COACH KELLY: Sometimes tempo will help it in those situations. It just depends on how they do it. I think with our guys we move them around. It's formations that help you and things like that. The guys are not always the left outside receiver. They're not always in the slot, they can move them around. I think that's the fun part of coaching is what did you see on film and what did you anticipate them doing to you, and how does it express itself as the game goes along.
A team that likes to match against personnel as opposed to a team that just throws guys out there and not do as much, does that potentially give you an advantage?
COACH KELLY: It depends on if you win the match‑up, yeah. It gives you an advantage. If you don't win the match‑up, it doesn't give you an advantage. But so far to date everybody's matched. So it's not like there aren't people ‑‑ we haven't played anybody so far that says, hey, we're going to play. I think everybody's going to ‑‑ it's kind of a match‑up league, and everybody's trying to put their players in positions to make plays. Tampa's defense is very good against the run. What are some proponents of their defense?
COACH KELLY: I think their overall team speed is outstanding. They can run at every level. They run well on the defensive line. You're facing a D‑line that's different than last week.
Last week's defensive line some real big, big bodies inside that are extremely tough to move. It's a different animal this week. Gerald McCoy may be the best defensive player in the league. He's explosive, dynamic, he can run. They've got athletic ability on the defensive line, and they're not as big as some of the teams we've played, but they're faster than teams we've played. They run well at the linebacker spot, all of those linebackers, [Mason] Foster, David, they run, they can really, really run. So I think one of the things they do is you may increase a gap because you're a little bit ‑‑ they're not as big as some teams, but that gap is closed pretty quickly because of how well they run as a group. That is something that the Giants do with Mike Patterson and Shaun Rogers. Is that easily correctible to get the running game back?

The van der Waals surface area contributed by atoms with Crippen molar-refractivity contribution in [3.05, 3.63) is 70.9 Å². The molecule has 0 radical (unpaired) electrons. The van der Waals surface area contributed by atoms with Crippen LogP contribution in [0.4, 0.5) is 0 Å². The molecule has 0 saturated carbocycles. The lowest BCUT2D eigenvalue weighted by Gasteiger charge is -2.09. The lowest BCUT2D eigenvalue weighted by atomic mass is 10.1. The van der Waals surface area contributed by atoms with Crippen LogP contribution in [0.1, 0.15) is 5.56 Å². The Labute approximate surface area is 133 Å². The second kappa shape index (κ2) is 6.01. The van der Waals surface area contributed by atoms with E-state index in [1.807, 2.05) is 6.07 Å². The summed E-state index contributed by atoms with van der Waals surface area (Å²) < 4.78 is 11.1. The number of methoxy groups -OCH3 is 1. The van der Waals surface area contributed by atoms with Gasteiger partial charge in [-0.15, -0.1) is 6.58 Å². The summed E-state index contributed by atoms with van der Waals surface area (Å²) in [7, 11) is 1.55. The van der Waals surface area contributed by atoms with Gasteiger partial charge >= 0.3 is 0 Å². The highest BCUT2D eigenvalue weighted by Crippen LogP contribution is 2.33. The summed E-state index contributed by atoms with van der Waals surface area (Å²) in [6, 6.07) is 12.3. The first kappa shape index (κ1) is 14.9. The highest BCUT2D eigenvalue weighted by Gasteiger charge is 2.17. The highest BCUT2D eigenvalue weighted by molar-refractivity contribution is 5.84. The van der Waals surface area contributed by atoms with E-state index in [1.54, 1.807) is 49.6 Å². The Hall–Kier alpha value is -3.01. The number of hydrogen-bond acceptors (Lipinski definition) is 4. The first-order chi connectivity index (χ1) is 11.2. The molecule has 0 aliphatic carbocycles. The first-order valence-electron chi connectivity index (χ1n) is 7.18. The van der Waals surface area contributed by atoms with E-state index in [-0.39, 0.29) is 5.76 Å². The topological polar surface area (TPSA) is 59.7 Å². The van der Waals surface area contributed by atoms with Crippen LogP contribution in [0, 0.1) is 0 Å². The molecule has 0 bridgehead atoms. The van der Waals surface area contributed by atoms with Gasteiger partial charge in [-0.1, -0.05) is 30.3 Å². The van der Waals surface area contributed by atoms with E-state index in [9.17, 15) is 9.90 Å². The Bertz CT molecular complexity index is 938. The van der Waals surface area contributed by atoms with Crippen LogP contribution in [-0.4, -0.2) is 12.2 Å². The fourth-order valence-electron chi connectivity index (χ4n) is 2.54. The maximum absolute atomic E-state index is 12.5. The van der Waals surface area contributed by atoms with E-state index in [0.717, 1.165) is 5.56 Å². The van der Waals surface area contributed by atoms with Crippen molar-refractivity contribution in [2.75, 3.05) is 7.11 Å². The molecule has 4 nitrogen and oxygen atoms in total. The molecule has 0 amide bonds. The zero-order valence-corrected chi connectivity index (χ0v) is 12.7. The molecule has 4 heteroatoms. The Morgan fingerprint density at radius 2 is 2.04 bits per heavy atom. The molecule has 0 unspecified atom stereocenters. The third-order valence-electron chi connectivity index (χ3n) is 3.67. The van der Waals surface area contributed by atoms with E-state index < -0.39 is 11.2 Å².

COACH KELLY: Yeah, just depends on how we're calling it. A lot of it depends on the play call and rezoning things and it's a back and forth.
Can you still run the zone-read play by giving Jason Kelce more help?
COACH KELLY: Yeah, we have adjustments in what we can do.
Why do you think they were able to have more success against that one play?
COACH KELLY: The two times that they beat us? Kelce said it was a bunch of times with Mike Patterson and Shaun Rogers?
COACH KELLY: Yeah, there were two times they caught us for tackles for loss, because we were manning that look instead of zoning that look, so...
Patrick Chung's injury was described as unique by Billy Davis yesterday. What's he have going on?
COACH KELLY: He's got a shoulder. That's unique. I don't get into the specific injuries. He hurt his shoulder. They just tell me how long he's out for, and we're hopeful we're going to get him back.
Jeff Maehl has seen an increase in offensive snaps, Pat Shurmur said yesterday. If that happens, who is he taking snaps away from?
COACH KELLY: They come away from all of them. It just depends on where we're using them and how much Jeff continues to grasp what we're doing. The thing about Jeff is there is versatility for him, and he's not just an outside receiver. He's an outside receiver, an inside receiver, and a good special teams player. That's why we picked him up.
What were your thoughts when you were offered the head coaching job in Tampa Bay?
COACH KELLY: Last year, I was not offered the job.
COACH KELLY: The year before? Two years ago? So two years ago.
Well, it's 2013. It was 2012?
COACH KELLY: I only go by seasons. My life doesn't go by years; it goes by seasons. I didn't want to leave the staff at Oregon at that time and I didn't want to leave the players at Oregon at that time.
You went down there and interviewed. I guess you were down there to talk to the ownership, can you talk about that?
COACH KELLY: Yeah, I wasn't down there. They met me while I was on the road recruiting. I was impressed with the three Glazer brothers and impressed with [general manager] Marc Dominik. But it was more a decision to stay at Oregon than it was to go anywhere in the NFL.
Knowing when you turned it down that you had NFL as aspirations?
COACH KELLY: I didn't have NFL aspirations.